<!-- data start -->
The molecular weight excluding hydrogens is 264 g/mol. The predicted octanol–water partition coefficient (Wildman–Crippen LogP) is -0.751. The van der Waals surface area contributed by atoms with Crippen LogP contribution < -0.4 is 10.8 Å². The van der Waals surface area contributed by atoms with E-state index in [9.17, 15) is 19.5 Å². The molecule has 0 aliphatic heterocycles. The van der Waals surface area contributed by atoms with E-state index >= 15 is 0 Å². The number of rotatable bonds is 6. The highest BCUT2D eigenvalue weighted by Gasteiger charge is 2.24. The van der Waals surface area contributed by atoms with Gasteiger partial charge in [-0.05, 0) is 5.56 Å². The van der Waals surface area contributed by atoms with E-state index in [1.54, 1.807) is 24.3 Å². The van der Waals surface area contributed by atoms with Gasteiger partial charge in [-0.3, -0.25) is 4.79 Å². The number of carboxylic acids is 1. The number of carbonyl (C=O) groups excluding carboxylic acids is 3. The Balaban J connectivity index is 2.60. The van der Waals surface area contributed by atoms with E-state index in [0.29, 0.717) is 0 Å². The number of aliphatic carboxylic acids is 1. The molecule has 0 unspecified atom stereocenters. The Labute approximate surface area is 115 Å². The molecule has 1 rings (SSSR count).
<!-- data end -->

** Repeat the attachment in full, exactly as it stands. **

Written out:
The molecular weight excluding hydrogens is 264 g/mol. The predicted octanol–water partition coefficient (Wildman–Crippen LogP) is -0.751. The van der Waals surface area contributed by atoms with Crippen LogP contribution < -0.4 is 10.8 Å². The van der Waals surface area contributed by atoms with E-state index in [9.17, 15) is 19.5 Å². The molecule has 0 aliphatic heterocycles. The van der Waals surface area contributed by atoms with E-state index >= 15 is 0 Å². The number of rotatable bonds is 6. The highest BCUT2D eigenvalue weighted by Gasteiger charge is 2.24. The van der Waals surface area contributed by atoms with Gasteiger partial charge in [-0.05, 0) is 5.56 Å². The van der Waals surface area contributed by atoms with E-state index in [1.54, 1.807) is 24.3 Å². The van der Waals surface area contributed by atoms with Gasteiger partial charge in [-0.3, -0.25) is 4.79 Å². The number of carboxylic acids is 1. The number of carbonyl (C=O) groups excluding carboxylic acids is 3. The Balaban J connectivity index is 2.60. The van der Waals surface area contributed by atoms with E-state index in [0.29, 0.717) is 0 Å². The number of aliphatic carboxylic acids is 1. The molecule has 0 unspecified atom stereocenters. The Labute approximate surface area is 115 Å². The molecule has 1 rings (SSSR count).